Beautiful Boy tells the heart-wrenching story of Nicolas Sheff (Timotheé Chalamet)- a young meth addict, whose father David (Steve Carell) attempts to save his son from destroying his life.
Carell, as an original comedy actor, has flexed his ability to produce serious roles on a handful of occasions. None less impressive is his performance as an urgently determined father on the brink of hopelessness. Felix Van Groeningen maintains a sharp focus on the father-son-relationship, hanging in the balance of Nic’s addiction. Though the film centres on the struggles Nic faces against his incessant impulses, at the core of the story is David’s strained endeavours to understand him. Chalamet gives an equally admirable portrayal of the desperate frustration that comes with addiction. A frustration that translates into us as an audience, as we find ourselves infuriated by his torment. From subtle twitching when smoking ‘a little pot’ to full blown meth paranoia. Chalamet gives a raw and heartfelt performance which should no doubt bring home some awards.
Groeningen achieves a near-perfect balance between sentimentality (through David’s nostalgic, hopeful eyes) and the harsh reality of drug abuse. The bitter-sweet rendition of meth’s traumatic consequences is honest, yet without depressing the audiences into an oblivion of despondency. Nic tornadoes through his family’s lives in an effort to ‘fill this black hole in me.’ Thus, we are pummelled with false victories and empty promises. Groeningen keeps us in a constant state of climax and disappointment, mirroring the reality of drug relapse in its endless toil.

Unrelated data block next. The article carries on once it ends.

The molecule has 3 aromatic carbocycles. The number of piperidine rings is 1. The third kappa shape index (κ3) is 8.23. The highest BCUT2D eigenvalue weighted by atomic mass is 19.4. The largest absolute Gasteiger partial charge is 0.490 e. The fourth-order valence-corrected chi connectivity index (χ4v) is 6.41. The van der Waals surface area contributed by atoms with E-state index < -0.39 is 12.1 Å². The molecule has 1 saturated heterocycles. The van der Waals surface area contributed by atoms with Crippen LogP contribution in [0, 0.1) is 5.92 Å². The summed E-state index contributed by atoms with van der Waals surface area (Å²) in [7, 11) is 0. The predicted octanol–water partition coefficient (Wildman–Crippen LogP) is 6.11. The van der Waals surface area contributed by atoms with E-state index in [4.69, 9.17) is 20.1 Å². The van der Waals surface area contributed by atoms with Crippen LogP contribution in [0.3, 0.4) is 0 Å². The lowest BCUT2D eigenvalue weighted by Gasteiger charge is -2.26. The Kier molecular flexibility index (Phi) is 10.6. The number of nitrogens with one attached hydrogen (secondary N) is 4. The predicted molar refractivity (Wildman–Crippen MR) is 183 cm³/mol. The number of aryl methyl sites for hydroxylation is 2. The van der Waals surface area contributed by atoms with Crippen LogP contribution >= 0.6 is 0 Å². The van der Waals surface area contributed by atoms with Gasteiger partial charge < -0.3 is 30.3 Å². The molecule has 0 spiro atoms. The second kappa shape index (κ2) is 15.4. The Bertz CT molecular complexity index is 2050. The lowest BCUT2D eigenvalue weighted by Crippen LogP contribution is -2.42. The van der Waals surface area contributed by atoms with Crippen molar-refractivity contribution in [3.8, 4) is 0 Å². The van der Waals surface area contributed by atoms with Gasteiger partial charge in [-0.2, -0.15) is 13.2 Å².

Perhaps it is the contrast depicted through Nic’s childhood potential that makes his self-destruction that much more heartbreaking. Ruben Impens simplistic cinematography elegantly encapsulates the innocent joys of childhood, against an unblemished portrait of drug culture. Sunlit bike rides to jazz music juxtaposes the dingy public bathroom where Nic injects his bruised arm. Some critics may find the wave-surfing romanticization of the past a little superficial. However, I think it’s important to show the true boy behind his addiction (which he describes is not the problem, but the way addicts handle it). Rehabilitation is possible, Groeningen urges us. But also reminds that it is not easy, nor guaranteed.
There is no running through fields of flowers, floating above beds or comedic crawling into cars with Beautiful Boy. Groeningen simplistically lays out the reality of the story, which is based on true events. Pretty-yet-basic cinematography shows the true nature of drugs for what it is: damaging and ultimately unfulfilling. There was, for me, an air of The Basketball Diaries (Scott Kalvert, 1995) about Beautiful Boy. That is if Leonardo DiCaprio’s teen heroin-addict had a strong father figure…rather than being left to deplete on the street. Just as DiCaprio begs outside his mother’s door for drug money, Chalamet gives a number of memorably frenzied performances.
So what if the tone is a little sentimental? I believe that was Groeningen’s point; that behind even the ugliest of situations, there is yet an ounce of hope. The acting was powerfully affectionate, direction clear and message gruellingly honest. Inspiring is perhaps not the word, but moving- definitely.
Powered by Sidelines
Drama | USA, 2018 | 15 | 11th January 2019 (UK) | Studiocanal | Dir.Felix van Groeningen | Steve Carell, Timothée Chalamet,Amy Ryan, Maura Tierney